Publications by authors named "Christoph Heichert"

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Biodistribution and catabolism of (18)F-labeled neurotensin(8-13) analogs.

Nucl Med Biol 2002 Jan;29(1):61-72

Institut fuer Bioanorganische und Radiopharmazeutische Chemie, Forschungszentrum Rossendorf, Germany.

4-([(18)F]fluoro)benzoyl-neurotensin(8-13) ((18)FB-Arg(8)-Arg(9)-Pro(10)-Tyr(11)- Ile(12)-Leu(13)-OH, 1) and two analogs stabilized in one and two positions ((18)FB-Arg(8)psi(CH(2)NH)Arg(9)-Pro(10)-Tyr(11)- Ile(12)-Leu(13)-OH, 2, (18)FB-Arg(8)psi(CH(2)NH)Arg(9)-Pro(10)-Tyr(11)-Tle(12)-Leu(13)-OH, 3) were synthesized in a radiochemical yield of 25-36% and a specific activity of 5-15 GBq/mmol. The peptides were evaluated in vitro and in vivo for their potential to image tumors overexpressing neurotensin receptor 1 (NTR1) by positron emission tomography (PET). All analogs exhibited in vitro binding affinity in the low nanomolar range to NTR1-expressing human tumors, measured by quantitative receptor autoradiography, HT-29 and WiDr cells, and to sections of tumors derived from these cell lines in mice. The radiotracers were internalized in the cells in vitro, and the fluorinated peptides were able to mobilize intracellular Ca(2+) of WiDr cells. In in vivo studies in rats and in mice bearing HT-29 cell tumors, only a moderate uptake of the radioligands into the studied tumors was observed, presumed to be due to degradation in vivo and fast elimination by the kidneys. In comparison with the other analogs, the specific tumor uptake expressed as tumor-to-muscle relation was highest for the radioligand 3. The blood clearance of 3 was reduced by co-injection of peptidase inhibitors. The catabolic pathways of the radiofluorinated peptides were elucidated. The results suggest that the high binding affinity to NTR1 and the stabilization against proteolytic degradation are not yet sufficient for tumor imaging by PET.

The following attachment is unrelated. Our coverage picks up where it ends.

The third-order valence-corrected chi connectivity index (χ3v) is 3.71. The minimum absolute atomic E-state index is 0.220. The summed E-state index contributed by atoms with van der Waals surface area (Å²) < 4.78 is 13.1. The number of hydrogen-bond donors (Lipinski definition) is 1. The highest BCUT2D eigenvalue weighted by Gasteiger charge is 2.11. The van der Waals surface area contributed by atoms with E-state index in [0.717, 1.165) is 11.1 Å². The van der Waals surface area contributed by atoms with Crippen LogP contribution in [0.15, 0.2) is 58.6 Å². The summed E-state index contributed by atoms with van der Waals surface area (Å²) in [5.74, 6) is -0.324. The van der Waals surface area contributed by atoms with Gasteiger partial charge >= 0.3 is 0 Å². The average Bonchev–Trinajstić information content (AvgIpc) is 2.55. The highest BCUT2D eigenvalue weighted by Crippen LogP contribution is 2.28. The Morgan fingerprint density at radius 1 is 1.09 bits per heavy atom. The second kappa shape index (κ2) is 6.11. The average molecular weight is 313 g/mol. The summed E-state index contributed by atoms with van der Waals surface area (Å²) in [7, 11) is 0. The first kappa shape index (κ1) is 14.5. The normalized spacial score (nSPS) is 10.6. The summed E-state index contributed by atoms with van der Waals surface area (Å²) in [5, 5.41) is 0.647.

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January 2002